ECE employers have united with the country’s largest education union to call on the government to address a teacher shortage and poor pay in Budget 2021.
In their letter to Minister Hipkins, NZEI Te Riu Roa National Secretary Paul Goulter, and Chief Executive of Te Rito Maioha Early Childhood New Zealand Kathy Wolfe say the problems are the result of underfunding, and should be addressed by a “significant injection of pay parity funding” in Budget 2021.
Teacher shortages and low pay will also be discussed by hundreds of ECE teachers across the country as they come together in paid union meetings over the next few weeks. These members of NZEI Te Riu Roa, covered by the ECE Collective Agreement, will be considering options to progress pay parity through political action – as well as through negotiations of their collective agreement, which signals minimum pay rates throughout the sector.
Goulter and Wolfe (whose organisation Te Rito Maioha represents employers in the ECE Collective Agreement) say significant funding “would mean we can show society values our teachers by paying them the same as their school and kindergarten colleagues. It would help keep fees affordable for parents and allow investment in teachers’ well-being and professional development.”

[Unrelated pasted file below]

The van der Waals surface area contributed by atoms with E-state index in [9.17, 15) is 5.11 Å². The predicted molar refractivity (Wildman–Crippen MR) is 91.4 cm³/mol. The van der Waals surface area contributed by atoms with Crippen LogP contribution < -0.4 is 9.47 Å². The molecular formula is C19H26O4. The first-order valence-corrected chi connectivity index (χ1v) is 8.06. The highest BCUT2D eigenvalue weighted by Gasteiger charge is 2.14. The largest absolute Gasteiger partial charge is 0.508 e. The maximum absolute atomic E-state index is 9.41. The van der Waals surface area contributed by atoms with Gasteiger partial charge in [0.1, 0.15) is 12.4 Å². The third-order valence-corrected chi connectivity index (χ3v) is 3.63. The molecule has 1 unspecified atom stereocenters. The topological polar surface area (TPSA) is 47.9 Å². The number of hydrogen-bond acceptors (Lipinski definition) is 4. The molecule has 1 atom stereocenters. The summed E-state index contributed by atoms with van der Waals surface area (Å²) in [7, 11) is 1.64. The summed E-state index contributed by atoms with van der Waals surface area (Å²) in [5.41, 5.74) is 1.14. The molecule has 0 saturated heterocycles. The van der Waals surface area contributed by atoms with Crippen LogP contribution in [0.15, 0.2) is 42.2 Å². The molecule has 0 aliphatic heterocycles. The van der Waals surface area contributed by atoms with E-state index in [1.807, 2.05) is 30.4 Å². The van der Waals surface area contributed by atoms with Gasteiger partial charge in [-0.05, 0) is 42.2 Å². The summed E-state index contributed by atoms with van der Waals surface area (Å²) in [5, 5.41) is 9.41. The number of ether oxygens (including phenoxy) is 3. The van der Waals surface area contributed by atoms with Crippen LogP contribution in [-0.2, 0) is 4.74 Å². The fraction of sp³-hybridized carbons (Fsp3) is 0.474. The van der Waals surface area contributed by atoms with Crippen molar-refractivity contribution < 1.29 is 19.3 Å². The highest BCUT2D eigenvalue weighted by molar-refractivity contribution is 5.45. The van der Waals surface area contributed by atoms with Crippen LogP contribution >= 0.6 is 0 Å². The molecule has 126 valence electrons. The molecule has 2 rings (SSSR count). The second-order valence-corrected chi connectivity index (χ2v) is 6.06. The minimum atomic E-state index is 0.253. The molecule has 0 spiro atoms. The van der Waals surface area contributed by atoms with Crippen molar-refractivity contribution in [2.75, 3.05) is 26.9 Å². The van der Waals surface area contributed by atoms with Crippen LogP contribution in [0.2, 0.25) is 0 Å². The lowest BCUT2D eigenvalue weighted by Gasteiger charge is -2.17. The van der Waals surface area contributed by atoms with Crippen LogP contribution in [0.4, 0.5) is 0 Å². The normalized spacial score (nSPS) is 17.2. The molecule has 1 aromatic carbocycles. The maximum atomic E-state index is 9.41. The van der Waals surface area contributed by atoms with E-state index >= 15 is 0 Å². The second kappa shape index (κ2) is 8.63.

They also want to see a plan to fully implement the Minister’s 2020 election promise of delivering pay parity with kindergarten and primary school teachers.
“A chronic shortage of trained teachers and a lack of investment in our services means our children are being short-changed. We know that when early childhood is underfunded, children, parents and teachers all pay the price.
“A key driver of the crisis continues to be the pay gap of up to 31% between ECE teachers and their school and kindergarten colleagues. As a result, centres face challenges retaining teachers, filling vacancies and finding relievers.”
An NZEI Te Riu Roa survey of early childhood educators recently released showed that more than 86% feel teacher shortages were having impacts on the children they teach, and more than 80% felt personally affected by the situation themselves – citing high stress, burnout, and even an inability to take entitled breaks during work hours.
In addition, more than 75% of those surveyed said they felt it was getting harder to maintain minimum child-to-teacher ratios, raising concerns that teachers were unable to give the children in their centres the time and attention they deserved.
The full letter to Minister Hipkins can be viewed here.